Asking for help is something I have never been good at. It’s rather like standing in front of a car hurdling toward you, intending to push it in the opposite direction. It requires an enormous amount of resistance. And I’m almost certain to come away with some sort of injury.

Lying in bed the other night, I had a realization. I seem to have two modes of being: at rest, sitting or leaning or lying in one place, unmoving, still; or in motion, pushing, moving, rushing, doing, working, over-working. And it is very, very difficult for me to move from one state to another. It is not as easy as just get up and go or sit down and stop. It would be expected, with my disabilities, that I would have trouble getting up from a state of rest to start doing, but wouldn’t you think it would be easy to just stop myself from doing and rest?

But it’s not. I find it very, very difficult to stop moving, working, doing when I am already doing it. Very difficult. In fact, I actually have to work at stopping working. It’s like once the do switch is on in my brain, turning it off is about as easy as pushing that hurdling car. I get to a point where I don’t even notice that I am doing; my consciousness turns off and I am pushing forward on autopilot, working from habit, memorized routines, just going and going — and my awareness has been switched off, perhaps as a way to avoid feeling the pain?, but that means I don’t know when it’s time to stop. I don’t know when I’ve reached the critical point, when I’ve done too much, when I cannot do any more — often, I don’t know until my body just stops doing and I am confused inside it, trying to make it move and being denied, and it takes time for my consciousness to boot back up, to kick on and make me realize oh — I need to stop.

It has come to a point where I’ve learned that I need to stop before it feels like I need to stop, because my body and brain simply do not have the ability to sound the alarm for me. Even when my body can’t keep going anymore, no matter how much I push it, it still doesn’t feel like I can’t keep going anymore.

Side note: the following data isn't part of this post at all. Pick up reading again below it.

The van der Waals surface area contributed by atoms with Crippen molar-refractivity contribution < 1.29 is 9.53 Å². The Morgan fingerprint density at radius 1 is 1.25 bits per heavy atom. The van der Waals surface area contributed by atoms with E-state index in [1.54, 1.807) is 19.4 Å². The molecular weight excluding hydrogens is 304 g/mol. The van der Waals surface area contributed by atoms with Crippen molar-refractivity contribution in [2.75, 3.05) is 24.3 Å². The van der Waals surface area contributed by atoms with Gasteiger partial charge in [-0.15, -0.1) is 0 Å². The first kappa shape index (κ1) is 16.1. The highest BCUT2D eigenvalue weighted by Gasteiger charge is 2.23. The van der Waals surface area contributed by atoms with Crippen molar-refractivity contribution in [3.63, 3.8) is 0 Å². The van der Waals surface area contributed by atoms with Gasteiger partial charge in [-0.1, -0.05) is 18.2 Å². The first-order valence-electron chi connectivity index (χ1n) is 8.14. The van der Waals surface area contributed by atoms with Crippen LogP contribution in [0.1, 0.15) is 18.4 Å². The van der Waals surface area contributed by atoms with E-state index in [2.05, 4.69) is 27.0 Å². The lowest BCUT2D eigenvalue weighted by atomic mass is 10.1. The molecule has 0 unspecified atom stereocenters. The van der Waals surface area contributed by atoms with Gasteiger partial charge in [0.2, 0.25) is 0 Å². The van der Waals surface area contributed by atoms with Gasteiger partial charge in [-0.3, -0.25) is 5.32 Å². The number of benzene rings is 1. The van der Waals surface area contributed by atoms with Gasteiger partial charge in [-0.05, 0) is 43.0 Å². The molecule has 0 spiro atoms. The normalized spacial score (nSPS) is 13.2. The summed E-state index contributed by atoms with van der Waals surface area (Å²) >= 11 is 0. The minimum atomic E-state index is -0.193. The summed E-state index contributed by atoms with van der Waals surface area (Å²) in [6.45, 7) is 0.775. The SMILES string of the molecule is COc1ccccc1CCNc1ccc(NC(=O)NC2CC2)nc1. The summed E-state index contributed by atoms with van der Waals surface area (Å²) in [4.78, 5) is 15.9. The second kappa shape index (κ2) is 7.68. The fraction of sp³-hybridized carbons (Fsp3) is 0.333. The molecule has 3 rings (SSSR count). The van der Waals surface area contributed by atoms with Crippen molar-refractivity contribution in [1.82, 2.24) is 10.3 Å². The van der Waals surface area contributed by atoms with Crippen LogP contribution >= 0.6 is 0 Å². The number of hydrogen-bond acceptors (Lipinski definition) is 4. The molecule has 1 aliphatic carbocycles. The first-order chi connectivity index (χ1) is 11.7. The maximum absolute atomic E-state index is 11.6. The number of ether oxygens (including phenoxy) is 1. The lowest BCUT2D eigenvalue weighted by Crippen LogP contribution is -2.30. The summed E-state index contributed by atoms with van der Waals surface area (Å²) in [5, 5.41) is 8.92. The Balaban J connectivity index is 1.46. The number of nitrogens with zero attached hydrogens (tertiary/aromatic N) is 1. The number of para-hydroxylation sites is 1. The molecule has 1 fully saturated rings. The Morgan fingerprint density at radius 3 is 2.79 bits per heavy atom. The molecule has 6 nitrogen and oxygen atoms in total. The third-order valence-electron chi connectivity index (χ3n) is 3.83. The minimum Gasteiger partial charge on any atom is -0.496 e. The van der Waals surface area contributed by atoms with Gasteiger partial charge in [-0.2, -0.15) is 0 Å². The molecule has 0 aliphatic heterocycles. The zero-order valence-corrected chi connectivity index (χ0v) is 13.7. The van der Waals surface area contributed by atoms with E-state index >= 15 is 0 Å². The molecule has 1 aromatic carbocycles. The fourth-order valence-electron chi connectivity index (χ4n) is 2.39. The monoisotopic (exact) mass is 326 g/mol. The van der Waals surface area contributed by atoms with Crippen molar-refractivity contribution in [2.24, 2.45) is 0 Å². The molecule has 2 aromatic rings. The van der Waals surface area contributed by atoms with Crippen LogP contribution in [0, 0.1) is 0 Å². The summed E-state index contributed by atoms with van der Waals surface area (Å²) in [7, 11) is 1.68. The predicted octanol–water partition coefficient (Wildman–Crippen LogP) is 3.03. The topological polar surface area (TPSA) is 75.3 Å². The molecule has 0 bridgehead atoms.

So I’ve been teaching myself, over the years, to force an override at a certain point — not based on what I’m feeling at the moment, but based on predetermined amounts of time/work that I believe is what I can handle on the balance. It’s hard, because I’m so stuck in that inertia of doing that I often don’t even remember to keep track of the amount of time/work that has passed, so I might forget for some time after I’ve reached that point, and then try to abort belatedly.

Either way, even when I’m “being good” and recognizing when that predetermined point has come, the act of overriding my natural inertia — my natural tendency to keep moving — is not as easy as flipping a switch. I actually have to go through a process of convincing myself that yes, it is time to stop, and yes, I really should stop, no, I should not keep going, and yes, it is okay to stop, really, it’s okay, and yes, I need it — and so on (and on, and on, and on). And then even if I am convinced, I have to try to push in the opposite direction of my body pushing to go and do. And pushing your body to stop pushing is about as technically-impossible as it sounds.

Now, convincing myself just that I should stop doing is a difficult enough thing to do. But add in a sense of pride… and a sense of guilt… and suddenly convincing myself that I should do (or stop doing) something doesn’t seem like such a hard thing in comparison.


I am one of two clerks working on our program at my office. Last week, for three days, my partner clerk was not there — it was just me running the show. And I happen to think that I am knowledgeable and capable enough to do a pretty good job of it. The problem is that we are severely short-staffed — the two of us in our corner of the building are already balancing a workload that should require four or five clerks. So when one of the two is gone, well, things move from chaos to crisis, so to speak.

I have an amazing supervisor. I absolutely adore her. And she was keeping an eye out for me. She kept coming back and asking if there was anything she could help with.

And for that first day, I kept saying no. And I thought it was legitimate! One of the main assignments is something she is not supposed to do at all, and another couple are things that I just thought would be more complicated to have someone else do than to do myself. So I said no.

And then my husband poked a little bit of fun at me — he works at the same office — saying that my supervisor had been talking with him (casually) and mentioned that she kept trying to offer help, and I kept refusing. And they shared a laugh, and he said yeah, that sounds like her. She’s not very good about asking for help when she needs it.

And I needed it. I just couldn’t convince myself inside that I needed it, that it would help, that it would be OK to ask, and so forth. I was already so overwhelmed and using so much energy, and I watched that car hurtling toward me and knew I did not have the strength required to push it the other way. Not on top of everything else I was doing. I did not have the capacity to make myself ask.

Because I’m not supposed to ask for help. That means admitting I can’t do my job. It means admitting my disability does make me less capable than other people. It means admitting my disability does exist and does affect me. And I’m not supposed to ask for help, because other people can’t spend their time and energy doing something for my sake. It’s not fair to them. I don’t deserve that, to have anyone other than me devote a single second to me. Other people would deserve that, but I am not deserving. If I ask for help, I am telling that person “I am worthless. Useless. I can’t do anything right.”